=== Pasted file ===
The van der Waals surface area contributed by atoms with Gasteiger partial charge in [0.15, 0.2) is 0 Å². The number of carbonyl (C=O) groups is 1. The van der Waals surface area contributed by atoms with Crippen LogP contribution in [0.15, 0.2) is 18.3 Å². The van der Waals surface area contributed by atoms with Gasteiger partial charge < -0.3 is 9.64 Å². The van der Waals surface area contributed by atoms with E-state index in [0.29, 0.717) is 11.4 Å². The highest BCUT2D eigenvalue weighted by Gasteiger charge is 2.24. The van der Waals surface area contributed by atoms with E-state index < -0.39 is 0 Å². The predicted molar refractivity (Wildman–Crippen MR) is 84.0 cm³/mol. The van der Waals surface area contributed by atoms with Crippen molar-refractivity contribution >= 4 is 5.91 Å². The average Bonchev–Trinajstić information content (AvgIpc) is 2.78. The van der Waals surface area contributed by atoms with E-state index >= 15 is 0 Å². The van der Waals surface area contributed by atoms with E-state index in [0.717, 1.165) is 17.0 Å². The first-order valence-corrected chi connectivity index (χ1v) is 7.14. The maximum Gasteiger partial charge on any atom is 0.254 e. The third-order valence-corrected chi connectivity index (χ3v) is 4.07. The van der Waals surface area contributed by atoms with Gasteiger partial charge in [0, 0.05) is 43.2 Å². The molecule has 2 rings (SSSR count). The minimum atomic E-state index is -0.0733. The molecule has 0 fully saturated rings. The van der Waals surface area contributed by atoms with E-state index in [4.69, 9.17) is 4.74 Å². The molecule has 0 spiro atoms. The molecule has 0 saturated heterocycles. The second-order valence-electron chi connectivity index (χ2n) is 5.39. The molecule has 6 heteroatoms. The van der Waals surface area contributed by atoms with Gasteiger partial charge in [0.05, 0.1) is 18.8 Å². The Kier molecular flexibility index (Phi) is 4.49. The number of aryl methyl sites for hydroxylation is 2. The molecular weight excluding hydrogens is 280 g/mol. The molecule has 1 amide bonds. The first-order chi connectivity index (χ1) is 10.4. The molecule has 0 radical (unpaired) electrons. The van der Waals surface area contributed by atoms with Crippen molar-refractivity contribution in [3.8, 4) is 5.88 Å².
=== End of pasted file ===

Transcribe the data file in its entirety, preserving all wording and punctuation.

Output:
The van der Waals surface area contributed by atoms with Gasteiger partial charge in [0.15, 0.2) is 0 Å². The number of carbonyl (C=O) groups is 1. The van der Waals surface area contributed by atoms with Crippen LogP contribution in [0.15, 0.2) is 18.3 Å². The van der Waals surface area contributed by atoms with Gasteiger partial charge < -0.3 is 9.64 Å². The van der Waals surface area contributed by atoms with E-state index in [0.29, 0.717) is 11.4 Å². The highest BCUT2D eigenvalue weighted by Gasteiger charge is 2.24. The van der Waals surface area contributed by atoms with E-state index < -0.39 is 0 Å². The predicted molar refractivity (Wildman–Crippen MR) is 84.0 cm³/mol. The van der Waals surface area contributed by atoms with Crippen molar-refractivity contribution >= 4 is 5.91 Å². The average Bonchev–Trinajstić information content (AvgIpc) is 2.78. The van der Waals surface area contributed by atoms with E-state index >= 15 is 0 Å². The van der Waals surface area contributed by atoms with E-state index in [0.717, 1.165) is 17.0 Å². The first-order valence-corrected chi connectivity index (χ1v) is 7.14. The maximum Gasteiger partial charge on any atom is 0.254 e. The third-order valence-corrected chi connectivity index (χ3v) is 4.07. The van der Waals surface area contributed by atoms with Gasteiger partial charge in [0, 0.05) is 43.2 Å². The molecule has 2 rings (SSSR count). The minimum atomic E-state index is -0.0733. The molecule has 0 fully saturated rings. The van der Waals surface area contributed by atoms with E-state index in [4.69, 9.17) is 4.74 Å². The molecule has 0 spiro atoms. The molecule has 0 saturated heterocycles. The second-order valence-electron chi connectivity index (χ2n) is 5.39. The molecule has 6 heteroatoms. The van der Waals surface area contributed by atoms with Gasteiger partial charge in [0.05, 0.1) is 18.8 Å². The Kier molecular flexibility index (Phi) is 4.49. The number of aryl methyl sites for hydroxylation is 2. The molecular weight excluding hydrogens is 280 g/mol. The molecule has 1 amide bonds. The first-order chi connectivity index (χ1) is 10.4. The molecule has 0 radical (unpaired) electrons. The van der Waals surface area contributed by atoms with Crippen molar-refractivity contribution in [3.8, 4) is 5.88 Å².